Y-Not Radio Presents: Lucius, Hannah Georgas

Y-Not Radio Presents: Lucius, Hannah Georgas

Hank & Cupcakes

Fri, February 15, 2013

Doors: 8:30 pm / Show: 9:30 pm


This event is 21 and over

When they wrote their self-titled EP, Lucius was living in an old victorian house in Brooklyn's Ditmas Park. They found the place on Craigslist, not knowing it was a recording studio and music school for 60 years prior. There were so many treasures that had been left behind - like the 100 year old Steinway piano that would nurture their writing habits. The four-story musical fortress also housed 8 other musician friends and would soon open their doors to bandmates, Danny Molad and Peter Lalish.

Holly and Jess have had a relationship filled with coincidences. Their lives are uniquely in sync. "When we were ready to make our record Danny and Pete felt it was imperative that the recording reflect that synergy. None of us were concerned with trying to sound like 'a band', we just wanted to create a unique environment for each song to sit in." Much of their record is about these unique experiences, told from the same perspective, at the same time, with the same sentiment. Two voices as one.

Lucius has been described by the New York Times as "The next Feist" having "luscious, luminous, lilting lullabies", by Seventeen Magazine as "alluring and magnetic” and their song , "Don't Just Sit There" recently debuted on NPR's All Songs Considered this past February . The recently released self-titled EP, produced by Tony Berg (Phantom Planet, Aimee Mann, Beck) and Dan Molad (Elizabeth & The Catapult, Luke Temple/Here We Go Magic) is an exciting debut.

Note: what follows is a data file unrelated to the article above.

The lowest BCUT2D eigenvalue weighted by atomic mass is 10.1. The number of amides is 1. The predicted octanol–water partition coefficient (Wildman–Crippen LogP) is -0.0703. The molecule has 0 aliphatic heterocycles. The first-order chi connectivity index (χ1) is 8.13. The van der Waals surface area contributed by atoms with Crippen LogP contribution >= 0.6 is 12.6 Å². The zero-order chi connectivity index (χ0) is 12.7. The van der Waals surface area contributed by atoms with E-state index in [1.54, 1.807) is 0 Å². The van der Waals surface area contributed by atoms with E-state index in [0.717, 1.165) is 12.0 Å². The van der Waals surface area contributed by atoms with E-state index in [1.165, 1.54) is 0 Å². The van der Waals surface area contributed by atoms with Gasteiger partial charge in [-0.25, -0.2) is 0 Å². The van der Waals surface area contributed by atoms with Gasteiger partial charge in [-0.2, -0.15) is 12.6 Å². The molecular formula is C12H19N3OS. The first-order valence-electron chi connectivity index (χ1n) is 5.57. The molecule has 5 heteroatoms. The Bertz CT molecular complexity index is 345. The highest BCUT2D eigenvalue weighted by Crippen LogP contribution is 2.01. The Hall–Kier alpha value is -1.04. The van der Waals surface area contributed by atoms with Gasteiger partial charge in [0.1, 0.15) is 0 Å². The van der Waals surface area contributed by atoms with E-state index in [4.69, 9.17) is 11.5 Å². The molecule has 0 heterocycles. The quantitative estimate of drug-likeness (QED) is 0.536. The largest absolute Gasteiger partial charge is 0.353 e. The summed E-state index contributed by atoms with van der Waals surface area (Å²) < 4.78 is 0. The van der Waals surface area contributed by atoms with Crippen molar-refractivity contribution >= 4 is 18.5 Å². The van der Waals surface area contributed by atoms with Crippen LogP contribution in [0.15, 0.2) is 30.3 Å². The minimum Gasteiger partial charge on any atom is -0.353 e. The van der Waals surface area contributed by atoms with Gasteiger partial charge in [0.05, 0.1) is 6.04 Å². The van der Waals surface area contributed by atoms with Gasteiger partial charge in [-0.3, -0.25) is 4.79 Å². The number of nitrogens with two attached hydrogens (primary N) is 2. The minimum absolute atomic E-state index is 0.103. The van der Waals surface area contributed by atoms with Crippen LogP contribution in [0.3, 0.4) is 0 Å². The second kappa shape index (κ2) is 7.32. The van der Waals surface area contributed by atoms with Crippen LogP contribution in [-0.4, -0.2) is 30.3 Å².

Hannah Georgas
Hannah Georgas
"I want to press reset," Hannah Georgas sings in "Robotic," a driving and purposeful song from her self-titled new album. And she's done just that. A few years ago, when Georgas was first toting her guitar through the Vancouver music scene, she was known for her acoustic leanings. Then the more intricate production of her nascent recordings, in combination with her luscious voice, helped raise inevitable comparisons to Canada's most favored musical export, Feist. But with Hannah Georgas, she's found bold new ways to marry her essential singer/songwriter sensibility to elaborate studio soundscapes, while significantly upping the playfulness factor. It's an album of rich, emotionally resonant synth-pop that isn't afraid to walk a fine line between vintage new wave and contemporary ethereality, easily gliding from tongue-in-cheek come-ons to hauntingly emotional head trips. One thing you'll never accuse it of being is robotic.